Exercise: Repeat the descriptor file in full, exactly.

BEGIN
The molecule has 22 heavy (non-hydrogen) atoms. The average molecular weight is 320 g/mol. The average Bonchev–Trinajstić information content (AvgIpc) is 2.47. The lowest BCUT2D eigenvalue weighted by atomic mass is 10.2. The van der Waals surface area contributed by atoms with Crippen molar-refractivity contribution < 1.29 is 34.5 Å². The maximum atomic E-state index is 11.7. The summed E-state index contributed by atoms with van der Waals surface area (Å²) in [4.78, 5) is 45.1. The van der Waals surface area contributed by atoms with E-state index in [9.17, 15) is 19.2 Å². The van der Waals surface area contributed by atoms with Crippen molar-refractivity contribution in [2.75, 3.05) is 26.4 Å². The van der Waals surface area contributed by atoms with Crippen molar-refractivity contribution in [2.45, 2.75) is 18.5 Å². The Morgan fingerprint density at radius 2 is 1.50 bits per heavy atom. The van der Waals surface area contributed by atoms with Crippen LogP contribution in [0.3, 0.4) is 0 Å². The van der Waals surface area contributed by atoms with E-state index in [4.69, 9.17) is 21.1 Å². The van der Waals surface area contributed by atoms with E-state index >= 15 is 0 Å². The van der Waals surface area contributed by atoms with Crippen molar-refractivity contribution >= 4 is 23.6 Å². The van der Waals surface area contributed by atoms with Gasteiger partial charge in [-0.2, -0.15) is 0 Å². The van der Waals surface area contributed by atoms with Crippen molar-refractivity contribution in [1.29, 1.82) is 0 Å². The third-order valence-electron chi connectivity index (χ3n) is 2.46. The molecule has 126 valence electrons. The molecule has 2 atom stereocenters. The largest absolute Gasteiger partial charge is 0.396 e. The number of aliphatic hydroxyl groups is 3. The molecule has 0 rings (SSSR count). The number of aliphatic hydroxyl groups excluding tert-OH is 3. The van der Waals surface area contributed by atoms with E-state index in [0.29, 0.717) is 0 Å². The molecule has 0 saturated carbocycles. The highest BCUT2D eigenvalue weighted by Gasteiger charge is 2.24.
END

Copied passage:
The molecule has 22 heavy (non-hydrogen) atoms. The average molecular weight is 320 g/mol. The average Bonchev–Trinajstić information content (AvgIpc) is 2.47. The lowest BCUT2D eigenvalue weighted by atomic mass is 10.2. The van der Waals surface area contributed by atoms with Crippen molar-refractivity contribution < 1.29 is 34.5 Å². The maximum atomic E-state index is 11.7. The summed E-state index contributed by atoms with van der Waals surface area (Å²) in [4.78, 5) is 45.1. The van der Waals surface area contributed by atoms with E-state index in [9.17, 15) is 19.2 Å². The van der Waals surface area contributed by atoms with Crippen molar-refractivity contribution in [2.75, 3.05) is 26.4 Å². The van der Waals surface area contributed by atoms with Crippen molar-refractivity contribution in [2.45, 2.75) is 18.5 Å². The Morgan fingerprint density at radius 2 is 1.50 bits per heavy atom. The van der Waals surface area contributed by atoms with Crippen LogP contribution in [0.3, 0.4) is 0 Å². The van der Waals surface area contributed by atoms with E-state index in [4.69, 9.17) is 21.1 Å². The van der Waals surface area contributed by atoms with E-state index >= 15 is 0 Å². The van der Waals surface area contributed by atoms with Crippen molar-refractivity contribution >= 4 is 23.6 Å². The van der Waals surface area contributed by atoms with Gasteiger partial charge in [-0.2, -0.15) is 0 Å². The van der Waals surface area contributed by atoms with Crippen molar-refractivity contribution in [1.29, 1.82) is 0 Å². The third-order valence-electron chi connectivity index (χ3n) is 2.46. The molecule has 126 valence electrons. The molecule has 2 atom stereocenters. The largest absolute Gasteiger partial charge is 0.396 e. The number of aliphatic hydroxyl groups is 3. The molecule has 0 rings (SSSR count). The number of aliphatic hydroxyl groups excluding tert-OH is 3. The van der Waals surface area contributed by atoms with E-state index in [0.29, 0.717) is 0 Å². The molecule has 0 saturated carbocycles. The highest BCUT2D eigenvalue weighted by Gasteiger charge is 2.24.